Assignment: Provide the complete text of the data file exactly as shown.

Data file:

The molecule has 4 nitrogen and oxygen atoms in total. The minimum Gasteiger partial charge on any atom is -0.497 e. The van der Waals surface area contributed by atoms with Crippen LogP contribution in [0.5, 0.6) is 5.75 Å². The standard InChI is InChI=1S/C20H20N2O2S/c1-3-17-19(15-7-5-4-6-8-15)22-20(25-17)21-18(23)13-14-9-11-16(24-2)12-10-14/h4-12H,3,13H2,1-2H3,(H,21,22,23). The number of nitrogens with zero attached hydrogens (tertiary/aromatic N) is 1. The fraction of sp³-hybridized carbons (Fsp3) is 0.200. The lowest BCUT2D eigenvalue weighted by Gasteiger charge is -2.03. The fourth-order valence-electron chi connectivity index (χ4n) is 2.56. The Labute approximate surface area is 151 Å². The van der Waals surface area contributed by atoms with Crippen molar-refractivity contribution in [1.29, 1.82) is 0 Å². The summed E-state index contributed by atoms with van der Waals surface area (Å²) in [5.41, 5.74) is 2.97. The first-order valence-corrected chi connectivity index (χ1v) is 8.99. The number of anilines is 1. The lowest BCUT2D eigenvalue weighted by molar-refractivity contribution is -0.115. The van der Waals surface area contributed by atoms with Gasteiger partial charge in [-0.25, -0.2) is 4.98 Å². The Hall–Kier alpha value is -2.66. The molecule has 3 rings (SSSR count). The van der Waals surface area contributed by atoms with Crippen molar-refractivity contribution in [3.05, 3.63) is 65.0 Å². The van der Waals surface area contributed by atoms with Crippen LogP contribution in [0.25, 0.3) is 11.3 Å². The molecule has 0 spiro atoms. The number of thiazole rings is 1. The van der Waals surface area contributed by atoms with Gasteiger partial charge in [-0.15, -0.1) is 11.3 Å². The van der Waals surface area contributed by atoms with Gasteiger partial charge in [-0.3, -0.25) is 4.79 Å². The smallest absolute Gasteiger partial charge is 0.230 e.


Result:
The molecule has 4 nitrogen and oxygen atoms in total. The minimum Gasteiger partial charge on any atom is -0.497 e. The van der Waals surface area contributed by atoms with Crippen LogP contribution in [0.5, 0.6) is 5.75 Å². The standard InChI is InChI=1S/C20H20N2O2S/c1-3-17-19(15-7-5-4-6-8-15)22-20(25-17)21-18(23)13-14-9-11-16(24-2)12-10-14/h4-12H,3,13H2,1-2H3,(H,21,22,23). The number of nitrogens with zero attached hydrogens (tertiary/aromatic N) is 1. The fraction of sp³-hybridized carbons (Fsp3) is 0.200. The lowest BCUT2D eigenvalue weighted by Gasteiger charge is -2.03. The fourth-order valence-electron chi connectivity index (χ4n) is 2.56. The Labute approximate surface area is 151 Å². The van der Waals surface area contributed by atoms with Crippen molar-refractivity contribution in [1.29, 1.82) is 0 Å². The summed E-state index contributed by atoms with van der Waals surface area (Å²) in [5.41, 5.74) is 2.97. The first-order valence-corrected chi connectivity index (χ1v) is 8.99. The number of anilines is 1. The lowest BCUT2D eigenvalue weighted by molar-refractivity contribution is -0.115. The van der Waals surface area contributed by atoms with Gasteiger partial charge in [-0.25, -0.2) is 4.98 Å². The Hall–Kier alpha value is -2.66. The molecule has 3 rings (SSSR count). The van der Waals surface area contributed by atoms with Crippen molar-refractivity contribution in [3.05, 3.63) is 65.0 Å². The van der Waals surface area contributed by atoms with Crippen LogP contribution in [0.25, 0.3) is 11.3 Å². The molecule has 0 spiro atoms. The number of thiazole rings is 1. The van der Waals surface area contributed by atoms with Gasteiger partial charge in [-0.15, -0.1) is 11.3 Å². The van der Waals surface area contributed by atoms with Gasteiger partial charge in [-0.3, -0.25) is 4.79 Å². The smallest absolute Gasteiger partial charge is 0.230 e.